Quil Lawrence

Quil Lawrence

Veterans Correspondent

David Aquila ("Quil") Lawrence is an award-winning correspondent for NPR News, covering the millions of Americans who deployed to Iraq and Afghanistan as they transition to life back at home.

Previously, Lawrence served as NPR's Bureau Chief in Kabul. He joined NPR in 2009 as Baghdad Bureau Chief – capping off ten years of reporting in Iraq and all the bordering countries. That experience made the foundation for his first book Invisible Nation: How the Kurds' Quest for Statehood is Shaping Iraq and the Middle East, published in 2008.

Before coming to NPR, Lawrence was based in Jerusalem, as Middle East correspondent for The World, a BBC/PRI co-production. For the BBC he covered the fall of the Taliban in December 2001 and returned to Afghanistan periodically to report on development, the drug trade and insurgency.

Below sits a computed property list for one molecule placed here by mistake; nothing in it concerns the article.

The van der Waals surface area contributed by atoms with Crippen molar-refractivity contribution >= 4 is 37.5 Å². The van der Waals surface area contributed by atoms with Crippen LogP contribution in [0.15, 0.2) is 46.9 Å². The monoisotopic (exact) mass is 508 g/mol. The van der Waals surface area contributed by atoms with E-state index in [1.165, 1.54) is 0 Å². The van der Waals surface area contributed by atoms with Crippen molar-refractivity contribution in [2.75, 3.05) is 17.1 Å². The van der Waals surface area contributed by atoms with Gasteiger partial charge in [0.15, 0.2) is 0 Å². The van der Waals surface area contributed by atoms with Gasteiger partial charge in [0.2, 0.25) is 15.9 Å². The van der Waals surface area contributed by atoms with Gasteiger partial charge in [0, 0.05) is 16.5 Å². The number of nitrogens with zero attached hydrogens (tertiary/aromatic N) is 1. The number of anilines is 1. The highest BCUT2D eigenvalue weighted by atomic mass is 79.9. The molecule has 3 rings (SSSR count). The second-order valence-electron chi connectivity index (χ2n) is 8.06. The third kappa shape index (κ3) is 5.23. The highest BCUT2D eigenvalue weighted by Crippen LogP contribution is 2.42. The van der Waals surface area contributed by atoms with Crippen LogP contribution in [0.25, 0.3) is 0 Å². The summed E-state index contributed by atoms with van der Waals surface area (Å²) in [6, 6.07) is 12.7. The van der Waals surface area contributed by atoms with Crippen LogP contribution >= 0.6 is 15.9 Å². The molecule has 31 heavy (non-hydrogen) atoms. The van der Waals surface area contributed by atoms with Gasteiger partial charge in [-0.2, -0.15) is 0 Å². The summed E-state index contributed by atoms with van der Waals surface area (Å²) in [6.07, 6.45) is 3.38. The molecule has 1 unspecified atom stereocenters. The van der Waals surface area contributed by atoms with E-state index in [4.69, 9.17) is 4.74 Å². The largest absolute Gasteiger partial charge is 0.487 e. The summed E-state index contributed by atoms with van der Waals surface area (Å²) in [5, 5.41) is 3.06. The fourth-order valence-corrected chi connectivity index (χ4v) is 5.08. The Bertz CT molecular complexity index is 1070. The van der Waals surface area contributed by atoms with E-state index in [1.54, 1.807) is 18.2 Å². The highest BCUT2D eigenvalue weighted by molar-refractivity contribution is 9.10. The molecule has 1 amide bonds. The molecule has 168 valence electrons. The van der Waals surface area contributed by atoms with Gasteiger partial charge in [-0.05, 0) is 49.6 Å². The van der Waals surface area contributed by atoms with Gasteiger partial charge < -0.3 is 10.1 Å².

Lawrence began his career as a freelancer for NPR and various newspapers while based in Bogota, Colombia, covering Latin America. Other reporting trips took him to Sudan, Morocco, Cuba, Pakistan and Iran.

A native of Maine, Lawrence studied history at Brandeis University, with concentrations in the Middle East and Latin America. He is fluent in Spanish and conversant in Arabic.

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A hospital bed is draped with a flag after a veteran died in the hospice ward at St. Albans VA in Queens, N.Y. Quil Lawrence/NPR hide caption

itoggle caption Quil Lawrence/NPR

George Murray, who served in Vietnam, was able to access his medical benefits from the U.S. Department of Veteran Affairs relatively easily while living in Boston. But veterans living in other parts of Massachusetts, like Cape Cod, have more difficulty. Across the U.S., VA data show the unevenness in its benefit spending. Jesse Costa/WBUR hide caption

itoggle caption Jesse Costa/WBUR

BASETRACK Live incorporates photographs, videos and interviews to tell the story of warfare, both at home and abroad. Courtesy of En Garde Arts hide caption

itoggle caption Courtesy of En Garde Arts

For some rural vets who live far from a VA hospital, getting medical care has meant driving a day or two from home, and missing work. iStockphoto hide caption

itoggle caption iStockphoto